Hard To Watch This Video, Then Just Feel The Suffering Of This Turtle. ''#SayNoToPlastic, Please #SaveMarineLife & #HumanKind'' Your's #Phoenix9 #EcoFriendly. ***WARNING: inappropiate/ strong language!*** This Is The Original Video, From Great #WorldSavers. This video shows why plastic trash is detrimental to marine life and why especially plastic straws are one of the most superfluous items made out of plastic, especially if they end up as plastic trash in our oceans. The research team around Christine Figgener (Texas A&M University) found a male Olive Ridley sea turtle during a in-water research trip in Costa Rica. He had a 10-12 cm PLASTIC STRAW lodged in his nostril, they removed it. SAY "NO" TO PLASTIC STRAWS, AND ANY KIND OF ONE-TIME USE PLASTIC ITEMS! #SeaTurtle with Straw up its Nostril - 'NO' TO #PLASTICSTRAWS Thanks For Watching & Supporting #Phoenix9 For More Updates, Please Like & Subscribe Our Link Below https://www.youtube.com/channel/UCkZr-9KBfdjH_t5MY1xOsnA SAVERS STORY: My research team found a male Olive Ridley sea turtle during a in-water research trip in Costa Rica. He had a 10-12 cm PLASTIC STRAW lodged in his nostril. After initially thinking that we are looking at a parasitic worm, and trying to remove it to identify it, we cut a small piece of to investigate further and finally identified what we were REALLY looking at. After a short debate about what we should do we removed it with the plier of a swiss army knive which was the only tool available on our small boat (not intended for overnight stays), since we were on the ocean, in a developing country, a few hours away from the coast and several hours away from any vet (probably days from any vet specialised in reptiles, not to mention sea turtles) and x-ray machines. Plus, we would have incured a penalty (up to time in jail) on ourselves by removing the turtle since that is beyond our research permits. He did very obviously not enjoy the procedure very much, but we hope that he is now able to breath more freely. The blood from the shoulder is from a 6mm skin biopsy we took previously to this event for a genetic study (part of our permitted research), which usually doesn't bleed much, but which started bleeding while restraining the turtle. We disinfected the air passageway with iodine and kept the turtle for observation before releasing him back into the wild. The bleeding stopped pretty much immediately after the removal of the straw, and when we released him, he swam happily away. The turtle very likely ate the straw and regurgitated the straw where it ended up in the wrong passageway. The nasal cavity of sea turtles is connected directly to the palate (roof of the mouth) by a long nasopharyngeal duct. Copyright: Christine Figgener http://ocean.tamu.edu/people/students... http://puranatura.zenfolio.com/ Twitter: @ChrisFiggener Thank To #WorldSavers - Eco Friendly - #Phoenix9Events #India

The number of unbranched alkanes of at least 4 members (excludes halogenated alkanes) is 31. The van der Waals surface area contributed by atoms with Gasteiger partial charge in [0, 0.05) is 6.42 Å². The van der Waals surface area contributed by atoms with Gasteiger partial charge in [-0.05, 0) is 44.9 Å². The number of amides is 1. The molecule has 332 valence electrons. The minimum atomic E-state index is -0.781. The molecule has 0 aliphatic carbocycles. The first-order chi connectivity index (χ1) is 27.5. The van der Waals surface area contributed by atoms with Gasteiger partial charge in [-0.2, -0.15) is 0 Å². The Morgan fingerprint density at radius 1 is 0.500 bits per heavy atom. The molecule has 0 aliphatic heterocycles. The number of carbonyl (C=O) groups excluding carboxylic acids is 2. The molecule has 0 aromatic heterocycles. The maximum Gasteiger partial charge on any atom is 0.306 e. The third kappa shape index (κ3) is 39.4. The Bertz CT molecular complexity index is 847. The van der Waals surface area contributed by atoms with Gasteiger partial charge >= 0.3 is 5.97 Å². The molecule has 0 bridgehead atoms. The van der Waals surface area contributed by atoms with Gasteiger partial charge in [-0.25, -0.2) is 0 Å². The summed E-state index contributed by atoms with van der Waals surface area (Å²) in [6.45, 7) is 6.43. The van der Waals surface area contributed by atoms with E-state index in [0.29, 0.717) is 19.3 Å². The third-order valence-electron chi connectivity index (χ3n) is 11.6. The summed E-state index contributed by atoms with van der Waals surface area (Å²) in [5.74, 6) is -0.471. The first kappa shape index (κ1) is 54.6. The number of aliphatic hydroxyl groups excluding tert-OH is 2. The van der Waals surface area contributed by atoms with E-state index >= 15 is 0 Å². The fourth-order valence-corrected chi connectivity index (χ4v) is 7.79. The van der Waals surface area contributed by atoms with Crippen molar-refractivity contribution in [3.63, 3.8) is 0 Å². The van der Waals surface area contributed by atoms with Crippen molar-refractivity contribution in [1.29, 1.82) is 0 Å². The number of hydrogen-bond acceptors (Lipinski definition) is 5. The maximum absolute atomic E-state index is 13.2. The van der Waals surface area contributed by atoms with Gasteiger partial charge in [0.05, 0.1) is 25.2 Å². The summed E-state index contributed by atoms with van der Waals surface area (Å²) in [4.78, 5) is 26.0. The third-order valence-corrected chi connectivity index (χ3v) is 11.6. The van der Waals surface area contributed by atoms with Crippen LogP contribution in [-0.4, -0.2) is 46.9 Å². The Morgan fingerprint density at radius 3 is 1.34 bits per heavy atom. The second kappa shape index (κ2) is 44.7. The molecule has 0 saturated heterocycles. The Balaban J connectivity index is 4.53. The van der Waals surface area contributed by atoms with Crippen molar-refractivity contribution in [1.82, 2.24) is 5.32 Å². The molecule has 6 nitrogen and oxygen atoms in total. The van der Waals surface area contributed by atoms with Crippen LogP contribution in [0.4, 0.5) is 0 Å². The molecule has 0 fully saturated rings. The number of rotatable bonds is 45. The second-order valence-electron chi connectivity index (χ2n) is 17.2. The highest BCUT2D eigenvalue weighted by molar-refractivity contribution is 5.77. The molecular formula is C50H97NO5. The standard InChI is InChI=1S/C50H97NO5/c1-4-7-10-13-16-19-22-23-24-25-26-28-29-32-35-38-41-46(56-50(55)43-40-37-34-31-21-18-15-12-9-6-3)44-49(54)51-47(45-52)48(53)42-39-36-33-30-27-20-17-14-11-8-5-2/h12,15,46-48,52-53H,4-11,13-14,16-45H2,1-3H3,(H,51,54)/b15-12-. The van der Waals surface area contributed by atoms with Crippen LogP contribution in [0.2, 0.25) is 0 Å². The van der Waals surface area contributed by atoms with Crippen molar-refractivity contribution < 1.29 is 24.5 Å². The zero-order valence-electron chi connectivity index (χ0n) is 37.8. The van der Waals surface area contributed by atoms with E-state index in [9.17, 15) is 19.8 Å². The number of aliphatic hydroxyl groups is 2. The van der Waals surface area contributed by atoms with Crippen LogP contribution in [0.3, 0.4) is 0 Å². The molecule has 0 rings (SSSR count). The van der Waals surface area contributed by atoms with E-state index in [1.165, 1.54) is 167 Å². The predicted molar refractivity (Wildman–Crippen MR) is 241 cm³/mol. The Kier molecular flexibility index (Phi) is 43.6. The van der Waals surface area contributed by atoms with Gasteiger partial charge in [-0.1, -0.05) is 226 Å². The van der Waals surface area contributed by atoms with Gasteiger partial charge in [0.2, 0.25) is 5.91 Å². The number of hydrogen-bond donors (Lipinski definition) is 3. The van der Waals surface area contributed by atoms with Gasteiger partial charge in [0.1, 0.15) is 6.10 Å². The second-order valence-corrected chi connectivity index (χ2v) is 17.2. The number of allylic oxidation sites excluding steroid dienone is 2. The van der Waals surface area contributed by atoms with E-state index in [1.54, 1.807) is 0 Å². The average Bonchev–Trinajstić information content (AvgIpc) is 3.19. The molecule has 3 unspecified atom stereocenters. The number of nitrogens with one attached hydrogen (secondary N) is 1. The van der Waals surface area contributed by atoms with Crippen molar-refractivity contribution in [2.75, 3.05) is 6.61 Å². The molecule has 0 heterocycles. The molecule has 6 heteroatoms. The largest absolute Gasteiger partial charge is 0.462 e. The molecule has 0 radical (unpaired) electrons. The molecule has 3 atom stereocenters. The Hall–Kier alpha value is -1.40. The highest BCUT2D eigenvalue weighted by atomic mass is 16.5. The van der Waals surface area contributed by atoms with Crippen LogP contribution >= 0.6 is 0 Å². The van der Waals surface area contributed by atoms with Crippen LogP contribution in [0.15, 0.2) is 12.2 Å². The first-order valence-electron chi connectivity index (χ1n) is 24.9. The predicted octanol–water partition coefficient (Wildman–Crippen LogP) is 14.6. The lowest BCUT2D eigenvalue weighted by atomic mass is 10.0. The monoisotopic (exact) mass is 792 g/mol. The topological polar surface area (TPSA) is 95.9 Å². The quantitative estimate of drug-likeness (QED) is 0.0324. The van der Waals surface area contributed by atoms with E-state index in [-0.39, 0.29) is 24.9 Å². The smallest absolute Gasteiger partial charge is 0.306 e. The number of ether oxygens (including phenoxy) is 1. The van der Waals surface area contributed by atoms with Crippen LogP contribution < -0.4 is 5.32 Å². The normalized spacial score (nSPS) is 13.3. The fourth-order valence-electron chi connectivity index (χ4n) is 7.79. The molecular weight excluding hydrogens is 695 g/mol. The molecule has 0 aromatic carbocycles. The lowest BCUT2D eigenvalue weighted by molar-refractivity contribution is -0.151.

Views: 15318 Phoenix9 Events